Travel documents may be requested in other circumstances to confirm identification such as checking into a hotel or when changing money to a local currency. Passports and other travel documents have an expiry date, after which it is no longer recognised, but it is recommended that a passport is valid for at least six months as many airlines deny boarding to passengers whose passport has a shorter expiry date, even if the destination country may not have such a requirement.
Travel Document Number?
A travel document number is a passport book number which is the only number you will see at the top right side of your passport booklet.
The travel document number is alphanumeric and generated specifically for any citizen of a country.
In some countries, a passport book number and a passport number might be a two different thing.
But the case is not so in Nigeria. Nigeria passport book number and that of a passbook number in Nigeria are the same, as there are no other numbers in the Nigerian passport.
A refugee travel document (also called a 1951 Convention travel document or Geneva passport) is a travel document issued to a refugee by the state in which they normally reside in allowing them to travel outside that state and to return there.
Refugees are unlikely to be able to obtain passports from their state of nationality (from which they have sought asylum) and therefore need travel documents so that they might engage in international travel.
Refugee travel documents are passport-like booklets. Their cover bears the words “Travel Document” in English and French (and often in the language of the issuing state), as well as the date of the convention: 28 July 1951.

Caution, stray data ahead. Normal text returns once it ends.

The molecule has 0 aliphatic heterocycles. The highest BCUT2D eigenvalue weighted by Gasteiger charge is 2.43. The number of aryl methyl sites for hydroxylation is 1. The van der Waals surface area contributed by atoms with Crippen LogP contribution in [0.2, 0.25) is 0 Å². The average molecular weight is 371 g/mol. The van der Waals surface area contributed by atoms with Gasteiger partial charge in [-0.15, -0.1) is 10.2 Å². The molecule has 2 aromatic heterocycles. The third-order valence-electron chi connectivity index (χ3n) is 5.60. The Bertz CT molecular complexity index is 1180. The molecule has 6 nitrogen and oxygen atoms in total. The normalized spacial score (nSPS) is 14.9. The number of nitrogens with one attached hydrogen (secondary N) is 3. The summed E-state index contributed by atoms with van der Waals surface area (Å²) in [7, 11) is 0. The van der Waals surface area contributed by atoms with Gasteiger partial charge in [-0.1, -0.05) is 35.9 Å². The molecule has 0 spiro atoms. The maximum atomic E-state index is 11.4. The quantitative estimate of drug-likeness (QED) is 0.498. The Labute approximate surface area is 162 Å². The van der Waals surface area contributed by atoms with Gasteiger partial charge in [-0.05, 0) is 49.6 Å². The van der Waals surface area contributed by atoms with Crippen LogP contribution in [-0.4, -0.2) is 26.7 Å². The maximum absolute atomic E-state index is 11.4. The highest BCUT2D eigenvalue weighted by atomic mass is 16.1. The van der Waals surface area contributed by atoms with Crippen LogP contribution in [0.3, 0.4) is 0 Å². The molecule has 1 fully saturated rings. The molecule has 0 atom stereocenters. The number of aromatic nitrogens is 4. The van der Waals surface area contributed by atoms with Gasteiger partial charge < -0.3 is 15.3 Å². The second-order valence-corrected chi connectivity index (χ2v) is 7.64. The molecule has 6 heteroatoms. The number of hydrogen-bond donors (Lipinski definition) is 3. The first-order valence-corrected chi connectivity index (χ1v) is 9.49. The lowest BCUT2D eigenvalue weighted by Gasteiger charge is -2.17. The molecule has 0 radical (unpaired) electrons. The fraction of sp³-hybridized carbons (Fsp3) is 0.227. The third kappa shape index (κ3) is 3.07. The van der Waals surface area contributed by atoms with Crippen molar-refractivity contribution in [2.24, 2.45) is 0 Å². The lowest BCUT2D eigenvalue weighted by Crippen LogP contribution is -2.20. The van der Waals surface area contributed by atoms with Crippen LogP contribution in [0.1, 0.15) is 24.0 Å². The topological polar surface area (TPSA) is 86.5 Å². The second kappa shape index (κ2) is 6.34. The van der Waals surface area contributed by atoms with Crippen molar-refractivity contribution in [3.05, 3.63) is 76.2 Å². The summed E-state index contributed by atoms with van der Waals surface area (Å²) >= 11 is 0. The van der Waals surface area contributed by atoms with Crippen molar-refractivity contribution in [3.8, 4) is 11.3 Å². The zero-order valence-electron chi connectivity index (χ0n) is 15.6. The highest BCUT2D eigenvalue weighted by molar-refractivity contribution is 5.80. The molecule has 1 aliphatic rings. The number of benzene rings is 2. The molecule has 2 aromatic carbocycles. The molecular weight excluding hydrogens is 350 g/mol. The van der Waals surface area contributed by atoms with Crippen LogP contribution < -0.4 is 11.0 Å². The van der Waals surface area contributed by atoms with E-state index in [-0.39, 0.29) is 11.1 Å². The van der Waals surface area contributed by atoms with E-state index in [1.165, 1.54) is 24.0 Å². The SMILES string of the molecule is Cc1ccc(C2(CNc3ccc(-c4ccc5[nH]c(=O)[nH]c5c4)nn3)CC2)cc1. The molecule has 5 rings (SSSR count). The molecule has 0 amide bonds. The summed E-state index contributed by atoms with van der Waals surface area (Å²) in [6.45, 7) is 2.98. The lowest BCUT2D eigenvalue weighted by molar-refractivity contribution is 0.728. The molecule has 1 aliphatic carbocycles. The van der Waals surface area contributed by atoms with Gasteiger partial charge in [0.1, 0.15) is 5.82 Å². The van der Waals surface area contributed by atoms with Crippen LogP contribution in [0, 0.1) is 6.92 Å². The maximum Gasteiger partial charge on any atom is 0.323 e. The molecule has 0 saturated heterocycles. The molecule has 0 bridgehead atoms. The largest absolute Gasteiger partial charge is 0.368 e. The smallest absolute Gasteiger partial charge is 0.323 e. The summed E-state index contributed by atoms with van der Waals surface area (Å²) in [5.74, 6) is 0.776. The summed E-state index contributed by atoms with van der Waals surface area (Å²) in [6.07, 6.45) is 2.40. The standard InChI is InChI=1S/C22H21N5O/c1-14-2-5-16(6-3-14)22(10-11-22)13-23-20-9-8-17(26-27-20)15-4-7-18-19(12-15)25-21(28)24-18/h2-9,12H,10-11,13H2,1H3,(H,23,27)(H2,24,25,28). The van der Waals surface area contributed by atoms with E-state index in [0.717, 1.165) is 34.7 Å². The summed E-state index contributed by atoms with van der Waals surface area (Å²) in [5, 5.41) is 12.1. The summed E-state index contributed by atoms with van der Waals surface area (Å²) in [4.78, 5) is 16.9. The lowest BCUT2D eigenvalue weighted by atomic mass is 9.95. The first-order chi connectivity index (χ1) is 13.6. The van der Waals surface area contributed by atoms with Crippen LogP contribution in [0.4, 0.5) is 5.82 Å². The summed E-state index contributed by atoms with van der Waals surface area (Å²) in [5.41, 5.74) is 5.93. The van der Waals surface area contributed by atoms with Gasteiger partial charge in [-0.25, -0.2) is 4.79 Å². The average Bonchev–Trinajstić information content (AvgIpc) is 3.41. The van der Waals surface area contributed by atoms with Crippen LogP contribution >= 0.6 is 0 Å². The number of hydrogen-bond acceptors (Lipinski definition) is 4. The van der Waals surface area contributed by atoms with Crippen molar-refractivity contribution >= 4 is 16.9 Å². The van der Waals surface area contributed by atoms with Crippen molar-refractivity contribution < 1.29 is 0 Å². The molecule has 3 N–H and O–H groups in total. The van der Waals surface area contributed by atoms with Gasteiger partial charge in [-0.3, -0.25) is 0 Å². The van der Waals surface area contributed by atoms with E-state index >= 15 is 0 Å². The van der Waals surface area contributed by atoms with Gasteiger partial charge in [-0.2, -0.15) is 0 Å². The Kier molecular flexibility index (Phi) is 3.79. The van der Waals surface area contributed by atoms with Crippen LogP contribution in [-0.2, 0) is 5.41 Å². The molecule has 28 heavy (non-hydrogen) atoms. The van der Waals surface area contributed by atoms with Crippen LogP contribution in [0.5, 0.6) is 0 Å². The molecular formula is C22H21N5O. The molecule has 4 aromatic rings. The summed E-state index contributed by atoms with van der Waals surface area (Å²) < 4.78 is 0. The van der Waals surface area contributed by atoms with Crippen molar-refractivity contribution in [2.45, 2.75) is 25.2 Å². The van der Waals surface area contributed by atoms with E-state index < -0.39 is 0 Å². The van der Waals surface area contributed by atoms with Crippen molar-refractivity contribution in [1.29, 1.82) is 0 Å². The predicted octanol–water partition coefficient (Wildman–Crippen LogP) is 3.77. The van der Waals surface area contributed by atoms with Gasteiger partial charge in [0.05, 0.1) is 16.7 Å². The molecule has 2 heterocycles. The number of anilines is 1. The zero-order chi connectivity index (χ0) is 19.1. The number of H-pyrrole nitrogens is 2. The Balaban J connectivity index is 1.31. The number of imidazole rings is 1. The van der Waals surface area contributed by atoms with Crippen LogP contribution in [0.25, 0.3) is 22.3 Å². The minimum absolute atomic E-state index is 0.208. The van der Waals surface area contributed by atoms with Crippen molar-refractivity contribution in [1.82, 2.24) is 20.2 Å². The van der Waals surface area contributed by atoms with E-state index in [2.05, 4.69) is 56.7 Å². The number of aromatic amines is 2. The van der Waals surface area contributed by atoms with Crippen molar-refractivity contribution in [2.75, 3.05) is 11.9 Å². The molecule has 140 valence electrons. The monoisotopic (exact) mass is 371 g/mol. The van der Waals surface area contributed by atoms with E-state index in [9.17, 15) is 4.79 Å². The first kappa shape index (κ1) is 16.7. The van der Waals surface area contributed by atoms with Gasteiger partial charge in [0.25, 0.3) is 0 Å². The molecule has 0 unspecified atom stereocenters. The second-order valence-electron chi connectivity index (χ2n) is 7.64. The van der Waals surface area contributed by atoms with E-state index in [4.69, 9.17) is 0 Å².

The documents were originally grey, though some countries now issue them in other colours, with two diagonal lines in the upper left corner of the front cover. Bearers enjoy certain visa-free travel privileges extended by signatories to the convention.
However, as a refugee travel document is not a regular national passport, some problems may be encountered by the holder from time to time, at time due to non-familiarity of airline staff with such documents.
• Certificate Of Identity
A certificate of identity, sometimes called an alien’s passport, is a travel document issued by a country to non-citizens (also called aliens) residing within their borders who are stateless persons or otherwise unable to obtain a passport from their state of nationality (generally refugees).
Some states also issue certificates of identity to their own citizens as a form of emergency passport or otherwise in lieu of a passport.
The visa requirements of certificates of identity may be different from those of regular passports.
• A Travel Visa
A visa (from the Latin charta visa, meaning “paper that has to be seen”) is a conditional authorization granted by a polity to a foreigner that allows them to enter, remain within, or to leave its territory.
Visas typically include limits on the duration of the foreigner’s stay, areas within the country they may enter, the dates they may enter, the number of permitted visits, or if the individual has the ability to work in the country in question.
Visas are associated with the request for permission to enter a territory and thus are, in most countries, distinct from actual formal permission for an alien to enter and remain in the country.
In each instance, a visa is subject to entry permission by an immigration official at the time of actual entry and can be revoked at any time.
Visa evidence most commonly takes the form of a sticker endorsed in the applicant’s passport or other travel document but may also exist electronically.
Some countries no longer issue physical visa evidence, instead recording details only in immigration databases.
• A Passport
A passport is an official travel document issued by a government that contains a given person’s identity.
It enables its holder travel to and from foreign countries and to access consular assistance while overseas.